The Health Affairs survey was designed to test the theory that consumers would make better choices about healthcare, if they were provided with more helpful information. 1,421 employees were presented with varying formats of information about available health plans. In a “substantial minority” of responses, employees chose more expensive plans, stating that they believed the higher cost meant a higher quality plan.

Health care consumers want to visit high-quality doctors and hospitals, and many public report cards are available to help them compare providers. However, few report cards include information on cost, and there has been little scientific evidence to guide the presentation of that information to help consumers choose high value providers.

The conclusion Health Affairs came to, was that reporting the quality of a health plan is as important as reporting its cost. When those same employees were presented with information reporting on both aspects, they almost always tended to choose higher-value plans, rather than more expensive ones. This push toward transparency may be the key to helping consumers understand healthcare. Do you think it’s a step in the right direction, or does more need to be done?


Pam Argeris is a thought leader in the Healthcare Industry and possesses extensive, hands-on experience with CMS compliance, and multiple regulatory bodies such as NCQA, JACHO, and DOI. In her role at Merrill Corp., Pam focuses on developing solutions for compliance and quality assurance, delivered in a cost effective manner to improve beneficiary and prospect communications. You can contact Pam at

Friday, March 2, 2012

New Medicaid Enforcement Worries Hospital Doctors

Some states are seeing an increase in a disturbing trend: Medicaid officials are denying coverage for emergency department visits because the final diagnosis of those patients is not considered to be an emergency situation. On paper, the concept makes sense. Why would Medicaid cover a patient going to a hospital for heartburn? The reality, however, is quite different.

For instance, a patient who comes to the hospital complaining of chest pain may be discharged with a diagnosis of heartburn. Medicaid could deny payment to the hospital for treatment of that patient based on the non-urgent diagnosis, even though a physician wouldn't know the chest pain is heartburn and not something more serious, such as heart attack, when he or she first sees the patient…

Medicaid is strapped for cash at the moment, and these decisions are a direct result of it. And while that is obviously a much bigger issue, we are already starting down a slippery slope. Now, hospitals are being forced to second-guess the handling of patients that exhibit symptoms shared by life-threatening and non-threatening conditions. According to Med Page Today,and an ACEP report, Medicaid is making these rulings based on the Billings algorithm, which Billings himself said was never intended to be used for this purpose.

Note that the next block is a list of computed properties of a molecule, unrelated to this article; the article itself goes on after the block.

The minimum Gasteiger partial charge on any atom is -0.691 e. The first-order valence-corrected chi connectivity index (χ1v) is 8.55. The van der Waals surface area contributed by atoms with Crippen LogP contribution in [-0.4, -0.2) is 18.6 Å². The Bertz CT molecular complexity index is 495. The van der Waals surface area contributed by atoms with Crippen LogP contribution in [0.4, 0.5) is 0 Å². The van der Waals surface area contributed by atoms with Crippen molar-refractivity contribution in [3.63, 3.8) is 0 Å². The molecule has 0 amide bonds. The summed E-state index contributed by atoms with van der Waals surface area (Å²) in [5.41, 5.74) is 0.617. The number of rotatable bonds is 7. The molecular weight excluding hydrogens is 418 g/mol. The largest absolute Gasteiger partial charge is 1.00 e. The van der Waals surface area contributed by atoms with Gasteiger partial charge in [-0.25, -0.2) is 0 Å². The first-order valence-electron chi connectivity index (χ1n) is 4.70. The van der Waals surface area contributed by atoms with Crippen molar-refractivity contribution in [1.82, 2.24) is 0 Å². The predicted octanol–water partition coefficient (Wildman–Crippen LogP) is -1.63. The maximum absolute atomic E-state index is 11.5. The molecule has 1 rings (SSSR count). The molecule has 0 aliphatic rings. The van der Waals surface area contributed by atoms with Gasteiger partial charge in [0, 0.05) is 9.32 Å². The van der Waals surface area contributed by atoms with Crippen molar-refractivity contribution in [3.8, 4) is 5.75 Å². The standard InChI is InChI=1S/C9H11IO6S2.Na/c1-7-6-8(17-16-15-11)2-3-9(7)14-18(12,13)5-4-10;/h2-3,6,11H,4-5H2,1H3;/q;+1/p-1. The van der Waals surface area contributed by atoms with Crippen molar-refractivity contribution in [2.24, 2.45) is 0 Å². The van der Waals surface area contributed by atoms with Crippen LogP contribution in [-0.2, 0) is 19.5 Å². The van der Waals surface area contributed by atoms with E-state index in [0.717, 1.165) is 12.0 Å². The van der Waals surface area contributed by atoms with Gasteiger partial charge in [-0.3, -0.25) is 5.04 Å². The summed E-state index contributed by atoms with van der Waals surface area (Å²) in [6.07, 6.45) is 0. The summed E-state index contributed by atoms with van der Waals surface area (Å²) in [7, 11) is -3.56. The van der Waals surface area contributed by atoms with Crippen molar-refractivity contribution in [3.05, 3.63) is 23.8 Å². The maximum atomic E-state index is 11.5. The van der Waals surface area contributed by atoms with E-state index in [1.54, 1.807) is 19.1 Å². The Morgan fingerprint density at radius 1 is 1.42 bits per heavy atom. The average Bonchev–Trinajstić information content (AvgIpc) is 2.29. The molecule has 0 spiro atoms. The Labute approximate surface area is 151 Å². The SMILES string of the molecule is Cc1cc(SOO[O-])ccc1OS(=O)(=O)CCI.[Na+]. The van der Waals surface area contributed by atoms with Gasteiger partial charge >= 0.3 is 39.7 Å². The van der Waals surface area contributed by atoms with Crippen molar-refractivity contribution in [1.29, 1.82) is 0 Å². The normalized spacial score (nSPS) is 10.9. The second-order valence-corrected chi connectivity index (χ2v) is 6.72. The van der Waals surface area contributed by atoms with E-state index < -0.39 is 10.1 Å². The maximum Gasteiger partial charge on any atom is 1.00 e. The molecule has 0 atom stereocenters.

It’s clear that something must be done to improve this situation, but what?

Obviously, hospitals want these new rulings to disappear. They’re currently working with patients under the looming threat that Medicaid payments won’t be approved. They are frustrated that Medicaid officials expect a patient to enter the emergency room with a diagnosis in hand – an obvious impossibility.

Meanwhile, Medicaid is desperate to cut spending, and denying emergency department payments for non-essential treatment seems like an easy fix. However, Medicaid has still done very little to address the ever-present (and growing) issue of fraud and overpayment.

What seems like the best solution to you? Should either side back down? Does the answer lie somewhere else entirely? Tell us in the comments below, and we’ll consider your responses in a future blog post.


Pam Argeris is a thought leader in the Healthcare Industry and possesses extensive, hands-on experience with CMS compliance, and multiple regulatory bodies such as NCQA, JACHO, and DOI. In her role at Merrill Corp., Pam focuses on developing solutions for compliance and quality assurance, delivered in a cost effective manner to improve beneficiary and prospect communications. You can contact Pam at